Saying that something is “good enough for government work” is often meant as a joke and the reference implies “mediocre work.” The irony is that “government work” is often highly sophisticated; systems are designed and engineered to operate in the most extreme environmental conditions for a very long period of time.
I recently had the pleasure of having lunch with a talented component engineer who has spent much of his career working in the defense industry. During the course of our discussion I learned that some aviation systems need ICs to operate in temperature extremes ranging from -55°C to 125°C; ground units often travel in harsh environmental conditions (e.g. fighting extreme heat and sand storms in deserts) while being exposed to hostile attacks; satellites traveling through orbit are exposed to protons and heavy ions from solar flares, yet must operate reliably in space.
The engineer’s narrative brings home the reality that focusing on “just getting the parts” in obsolescence management is far too simplified an approach. The big “total sustainment picture” is easily overlooked when dealing with budget restrictions, component obsolescence, and relentless testing, but boards need to be reliable; otherwise you will just have to keep scrambling to find replacements or risk a redesign.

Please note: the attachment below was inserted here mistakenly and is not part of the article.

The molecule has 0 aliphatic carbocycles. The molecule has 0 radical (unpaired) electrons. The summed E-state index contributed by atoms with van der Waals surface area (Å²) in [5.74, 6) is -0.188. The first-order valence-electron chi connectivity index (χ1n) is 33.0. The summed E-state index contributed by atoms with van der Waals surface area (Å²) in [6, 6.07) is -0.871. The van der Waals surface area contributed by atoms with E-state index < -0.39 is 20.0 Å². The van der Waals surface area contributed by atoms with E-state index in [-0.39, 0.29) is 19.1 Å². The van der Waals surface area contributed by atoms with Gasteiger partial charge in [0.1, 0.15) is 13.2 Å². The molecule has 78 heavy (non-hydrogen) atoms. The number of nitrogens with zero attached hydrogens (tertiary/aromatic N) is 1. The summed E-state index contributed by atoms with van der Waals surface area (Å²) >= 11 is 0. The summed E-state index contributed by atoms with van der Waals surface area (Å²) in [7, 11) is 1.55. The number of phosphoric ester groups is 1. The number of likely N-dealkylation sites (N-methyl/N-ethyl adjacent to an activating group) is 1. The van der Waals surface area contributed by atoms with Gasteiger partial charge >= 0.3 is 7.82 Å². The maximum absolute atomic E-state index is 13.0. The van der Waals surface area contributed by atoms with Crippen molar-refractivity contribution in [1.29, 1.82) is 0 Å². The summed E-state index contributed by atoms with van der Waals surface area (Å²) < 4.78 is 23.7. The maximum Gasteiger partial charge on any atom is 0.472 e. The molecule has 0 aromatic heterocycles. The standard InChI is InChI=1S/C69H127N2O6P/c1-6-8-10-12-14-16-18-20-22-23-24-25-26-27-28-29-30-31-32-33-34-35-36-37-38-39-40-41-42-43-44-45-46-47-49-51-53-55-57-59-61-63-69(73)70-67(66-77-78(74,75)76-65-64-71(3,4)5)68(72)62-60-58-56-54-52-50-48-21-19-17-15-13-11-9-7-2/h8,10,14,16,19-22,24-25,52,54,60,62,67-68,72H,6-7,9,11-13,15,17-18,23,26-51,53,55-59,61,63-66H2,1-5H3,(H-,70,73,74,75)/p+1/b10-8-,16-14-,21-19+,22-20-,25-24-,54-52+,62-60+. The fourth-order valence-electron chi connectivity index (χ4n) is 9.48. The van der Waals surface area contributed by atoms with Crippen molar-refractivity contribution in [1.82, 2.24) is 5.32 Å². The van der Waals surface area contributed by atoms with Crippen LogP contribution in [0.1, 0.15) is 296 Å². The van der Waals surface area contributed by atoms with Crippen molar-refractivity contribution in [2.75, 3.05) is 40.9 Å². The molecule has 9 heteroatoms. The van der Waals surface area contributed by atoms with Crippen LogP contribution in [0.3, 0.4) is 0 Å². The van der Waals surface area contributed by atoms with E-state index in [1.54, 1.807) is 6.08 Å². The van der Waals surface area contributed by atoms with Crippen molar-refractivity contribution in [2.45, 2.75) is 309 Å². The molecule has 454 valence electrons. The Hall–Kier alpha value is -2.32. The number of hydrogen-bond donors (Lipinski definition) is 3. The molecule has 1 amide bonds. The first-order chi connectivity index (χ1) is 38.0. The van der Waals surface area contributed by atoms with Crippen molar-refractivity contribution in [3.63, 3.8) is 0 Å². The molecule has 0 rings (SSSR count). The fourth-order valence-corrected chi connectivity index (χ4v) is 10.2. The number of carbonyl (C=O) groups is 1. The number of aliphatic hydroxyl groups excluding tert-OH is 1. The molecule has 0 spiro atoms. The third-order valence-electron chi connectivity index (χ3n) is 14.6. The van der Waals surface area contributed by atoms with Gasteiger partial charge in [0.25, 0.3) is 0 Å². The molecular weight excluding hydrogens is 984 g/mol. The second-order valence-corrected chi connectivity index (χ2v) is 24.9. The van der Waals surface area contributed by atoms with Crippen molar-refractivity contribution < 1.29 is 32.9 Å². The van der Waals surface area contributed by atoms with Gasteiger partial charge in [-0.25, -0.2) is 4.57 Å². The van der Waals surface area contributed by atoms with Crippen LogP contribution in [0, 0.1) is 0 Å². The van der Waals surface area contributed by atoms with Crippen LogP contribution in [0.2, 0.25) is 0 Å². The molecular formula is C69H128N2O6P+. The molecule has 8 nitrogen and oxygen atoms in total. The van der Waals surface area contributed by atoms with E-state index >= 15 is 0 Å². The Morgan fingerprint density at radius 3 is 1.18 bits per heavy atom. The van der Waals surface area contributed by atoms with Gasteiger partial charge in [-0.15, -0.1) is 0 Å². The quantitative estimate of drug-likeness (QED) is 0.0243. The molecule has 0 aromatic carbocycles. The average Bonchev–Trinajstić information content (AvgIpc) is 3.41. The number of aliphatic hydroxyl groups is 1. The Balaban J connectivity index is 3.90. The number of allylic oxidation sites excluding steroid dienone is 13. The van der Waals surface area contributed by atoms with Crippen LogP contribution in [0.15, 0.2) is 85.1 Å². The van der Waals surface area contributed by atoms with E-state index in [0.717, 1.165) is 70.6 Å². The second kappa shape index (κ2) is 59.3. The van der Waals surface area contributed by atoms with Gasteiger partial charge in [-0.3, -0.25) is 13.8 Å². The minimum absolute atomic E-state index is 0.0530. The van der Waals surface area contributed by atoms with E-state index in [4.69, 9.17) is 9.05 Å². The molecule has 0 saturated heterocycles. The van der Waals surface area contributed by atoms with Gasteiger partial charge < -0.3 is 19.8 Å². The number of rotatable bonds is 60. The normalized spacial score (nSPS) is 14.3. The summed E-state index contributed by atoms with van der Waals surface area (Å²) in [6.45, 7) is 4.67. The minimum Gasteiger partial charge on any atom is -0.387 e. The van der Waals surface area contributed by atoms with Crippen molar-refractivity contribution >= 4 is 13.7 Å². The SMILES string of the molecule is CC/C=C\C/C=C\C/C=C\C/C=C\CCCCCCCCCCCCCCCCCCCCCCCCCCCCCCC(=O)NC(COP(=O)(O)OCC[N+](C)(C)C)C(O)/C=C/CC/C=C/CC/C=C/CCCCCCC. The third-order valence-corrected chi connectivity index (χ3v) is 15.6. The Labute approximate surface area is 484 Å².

If the program doesn’t require the board in question to navigate the cosmos or fly through the air like superman, or doesn’t need to last much longer than the embedded board’s EOL date, a refurbished board or a “buy-back” could be a viable option. However, “refurbished” means not always knowing whether a board is a new original board with minor repairs versus something completely rebuilt to be “like new” (sometimes without the original specs or test capabilities).
If something needs to be reliable in harsh environments, you might not want a board that has been pre-used, rebuilt, or has been sitting on a shelf in unknown conditions. Ideally, you want to know that everything is new, solid, and can be tested against the original specifications.